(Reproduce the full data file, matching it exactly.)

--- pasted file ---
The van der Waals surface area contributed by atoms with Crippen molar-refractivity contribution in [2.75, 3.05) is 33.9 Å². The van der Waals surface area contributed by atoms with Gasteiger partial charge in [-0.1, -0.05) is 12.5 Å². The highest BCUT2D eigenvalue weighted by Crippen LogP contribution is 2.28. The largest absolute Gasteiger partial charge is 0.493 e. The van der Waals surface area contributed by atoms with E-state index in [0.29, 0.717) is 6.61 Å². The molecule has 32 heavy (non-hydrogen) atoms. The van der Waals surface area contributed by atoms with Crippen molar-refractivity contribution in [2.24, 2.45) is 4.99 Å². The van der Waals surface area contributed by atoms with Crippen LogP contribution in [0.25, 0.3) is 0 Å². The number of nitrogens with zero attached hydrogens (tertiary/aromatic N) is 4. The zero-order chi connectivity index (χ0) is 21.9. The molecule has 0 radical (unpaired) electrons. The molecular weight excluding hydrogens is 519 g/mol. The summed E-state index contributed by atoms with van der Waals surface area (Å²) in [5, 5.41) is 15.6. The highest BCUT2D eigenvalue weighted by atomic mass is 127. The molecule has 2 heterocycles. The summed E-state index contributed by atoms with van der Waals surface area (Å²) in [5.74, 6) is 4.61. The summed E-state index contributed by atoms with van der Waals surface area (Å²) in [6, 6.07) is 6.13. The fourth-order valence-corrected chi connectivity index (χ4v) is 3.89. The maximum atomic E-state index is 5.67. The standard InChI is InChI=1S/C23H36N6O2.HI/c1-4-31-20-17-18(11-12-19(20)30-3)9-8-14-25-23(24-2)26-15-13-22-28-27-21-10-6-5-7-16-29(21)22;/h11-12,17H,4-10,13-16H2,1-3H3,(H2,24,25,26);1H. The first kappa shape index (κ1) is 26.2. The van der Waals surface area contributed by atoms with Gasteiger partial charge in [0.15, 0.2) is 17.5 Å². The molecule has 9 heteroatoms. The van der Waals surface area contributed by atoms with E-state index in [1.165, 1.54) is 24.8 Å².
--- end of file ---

The van der Waals surface area contributed by atoms with Crippen molar-refractivity contribution in [2.75, 3.05) is 33.9 Å². The van der Waals surface area contributed by atoms with Gasteiger partial charge in [-0.1, -0.05) is 12.5 Å². The highest BCUT2D eigenvalue weighted by Crippen LogP contribution is 2.28. The largest absolute Gasteiger partial charge is 0.493 e. The van der Waals surface area contributed by atoms with E-state index in [0.29, 0.717) is 6.61 Å². The molecule has 32 heavy (non-hydrogen) atoms. The van der Waals surface area contributed by atoms with Crippen molar-refractivity contribution in [2.24, 2.45) is 4.99 Å². The van der Waals surface area contributed by atoms with Crippen LogP contribution in [0.25, 0.3) is 0 Å². The number of nitrogens with zero attached hydrogens (tertiary/aromatic N) is 4. The zero-order chi connectivity index (χ0) is 21.9. The molecule has 0 radical (unpaired) electrons. The molecular weight excluding hydrogens is 519 g/mol. The summed E-state index contributed by atoms with van der Waals surface area (Å²) in [5, 5.41) is 15.6. The highest BCUT2D eigenvalue weighted by atomic mass is 127. The molecule has 2 heterocycles. The summed E-state index contributed by atoms with van der Waals surface area (Å²) in [5.74, 6) is 4.61. The summed E-state index contributed by atoms with van der Waals surface area (Å²) in [6, 6.07) is 6.13. The fourth-order valence-corrected chi connectivity index (χ4v) is 3.89. The maximum atomic E-state index is 5.67. The standard InChI is InChI=1S/C23H36N6O2.HI/c1-4-31-20-17-18(11-12-19(20)30-3)9-8-14-25-23(24-2)26-15-13-22-28-27-21-10-6-5-7-16-29(21)22;/h11-12,17H,4-10,13-16H2,1-3H3,(H2,24,25,26);1H. The first kappa shape index (κ1) is 26.2. The van der Waals surface area contributed by atoms with Gasteiger partial charge in [0.15, 0.2) is 17.5 Å². The molecule has 9 heteroatoms. The van der Waals surface area contributed by atoms with E-state index in [1.165, 1.54) is 24.8 Å².